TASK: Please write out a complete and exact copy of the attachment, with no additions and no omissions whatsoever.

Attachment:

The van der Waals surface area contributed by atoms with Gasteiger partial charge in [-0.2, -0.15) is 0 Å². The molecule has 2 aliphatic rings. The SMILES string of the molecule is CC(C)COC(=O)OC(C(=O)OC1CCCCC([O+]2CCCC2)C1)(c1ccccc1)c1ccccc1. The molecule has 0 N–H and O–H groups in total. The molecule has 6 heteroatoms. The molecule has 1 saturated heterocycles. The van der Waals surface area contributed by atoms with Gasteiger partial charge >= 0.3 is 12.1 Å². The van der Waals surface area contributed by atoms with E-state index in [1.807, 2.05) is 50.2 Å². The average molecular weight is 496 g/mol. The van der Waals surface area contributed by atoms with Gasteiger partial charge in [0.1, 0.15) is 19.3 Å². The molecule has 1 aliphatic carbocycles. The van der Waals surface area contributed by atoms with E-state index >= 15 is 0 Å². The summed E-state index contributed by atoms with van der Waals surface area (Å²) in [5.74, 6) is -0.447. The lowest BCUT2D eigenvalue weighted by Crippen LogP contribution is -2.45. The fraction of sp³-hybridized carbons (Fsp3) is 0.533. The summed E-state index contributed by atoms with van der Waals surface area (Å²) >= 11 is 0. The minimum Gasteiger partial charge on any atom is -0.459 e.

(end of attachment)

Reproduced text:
The van der Waals surface area contributed by atoms with Gasteiger partial charge in [-0.2, -0.15) is 0 Å². The molecule has 2 aliphatic rings. The SMILES string of the molecule is CC(C)COC(=O)OC(C(=O)OC1CCCCC([O+]2CCCC2)C1)(c1ccccc1)c1ccccc1. The molecule has 0 N–H and O–H groups in total. The molecule has 6 heteroatoms. The molecule has 1 saturated heterocycles. The van der Waals surface area contributed by atoms with Gasteiger partial charge >= 0.3 is 12.1 Å². The van der Waals surface area contributed by atoms with E-state index in [1.807, 2.05) is 50.2 Å². The average molecular weight is 496 g/mol. The van der Waals surface area contributed by atoms with Gasteiger partial charge in [0.1, 0.15) is 19.3 Å². The molecule has 1 aliphatic carbocycles. The van der Waals surface area contributed by atoms with E-state index >= 15 is 0 Å². The summed E-state index contributed by atoms with van der Waals surface area (Å²) in [5.74, 6) is -0.447. The lowest BCUT2D eigenvalue weighted by Crippen LogP contribution is -2.45. The fraction of sp³-hybridized carbons (Fsp3) is 0.533. The summed E-state index contributed by atoms with van der Waals surface area (Å²) >= 11 is 0. The minimum Gasteiger partial charge on any atom is -0.459 e.